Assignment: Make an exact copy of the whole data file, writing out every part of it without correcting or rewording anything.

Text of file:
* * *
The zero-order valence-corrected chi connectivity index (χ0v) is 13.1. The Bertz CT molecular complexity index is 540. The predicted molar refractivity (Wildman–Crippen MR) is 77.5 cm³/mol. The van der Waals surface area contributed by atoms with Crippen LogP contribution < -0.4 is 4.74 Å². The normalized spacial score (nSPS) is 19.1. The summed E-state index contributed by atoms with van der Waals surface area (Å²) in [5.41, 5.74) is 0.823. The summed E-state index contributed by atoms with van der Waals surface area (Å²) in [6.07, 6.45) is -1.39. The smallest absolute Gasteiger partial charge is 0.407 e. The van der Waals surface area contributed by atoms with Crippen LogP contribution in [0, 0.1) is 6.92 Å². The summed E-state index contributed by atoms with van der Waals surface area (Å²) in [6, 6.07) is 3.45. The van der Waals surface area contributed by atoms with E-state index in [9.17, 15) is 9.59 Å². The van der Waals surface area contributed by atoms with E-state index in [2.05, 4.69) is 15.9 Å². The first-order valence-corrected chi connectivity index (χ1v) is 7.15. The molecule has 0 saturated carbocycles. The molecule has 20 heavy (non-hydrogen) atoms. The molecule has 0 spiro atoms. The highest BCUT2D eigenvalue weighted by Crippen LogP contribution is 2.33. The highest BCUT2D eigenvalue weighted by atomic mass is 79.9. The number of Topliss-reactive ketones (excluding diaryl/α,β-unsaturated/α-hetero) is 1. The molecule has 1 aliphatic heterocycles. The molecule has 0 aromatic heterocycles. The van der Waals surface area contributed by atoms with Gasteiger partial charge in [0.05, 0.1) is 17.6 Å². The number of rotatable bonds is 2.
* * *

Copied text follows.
The zero-order valence-corrected chi connectivity index (χ0v) is 13.1. The Bertz CT molecular complexity index is 540. The predicted molar refractivity (Wildman–Crippen MR) is 77.5 cm³/mol. The van der Waals surface area contributed by atoms with Crippen LogP contribution < -0.4 is 4.74 Å². The normalized spacial score (nSPS) is 19.1. The summed E-state index contributed by atoms with van der Waals surface area (Å²) in [5.41, 5.74) is 0.823. The summed E-state index contributed by atoms with van der Waals surface area (Å²) in [6.07, 6.45) is -1.39. The smallest absolute Gasteiger partial charge is 0.407 e. The van der Waals surface area contributed by atoms with Crippen LogP contribution in [0, 0.1) is 6.92 Å². The summed E-state index contributed by atoms with van der Waals surface area (Å²) in [6, 6.07) is 3.45. The van der Waals surface area contributed by atoms with E-state index in [9.17, 15) is 9.59 Å². The van der Waals surface area contributed by atoms with E-state index in [2.05, 4.69) is 15.9 Å². The first-order valence-corrected chi connectivity index (χ1v) is 7.15. The molecule has 0 saturated carbocycles. The molecule has 20 heavy (non-hydrogen) atoms. The molecule has 0 spiro atoms. The highest BCUT2D eigenvalue weighted by Crippen LogP contribution is 2.33. The highest BCUT2D eigenvalue weighted by atomic mass is 79.9. The number of Topliss-reactive ketones (excluding diaryl/α,β-unsaturated/α-hetero) is 1. The molecule has 1 aliphatic heterocycles. The molecule has 0 aromatic heterocycles. The van der Waals surface area contributed by atoms with Gasteiger partial charge in [0.05, 0.1) is 17.6 Å². The number of rotatable bonds is 2.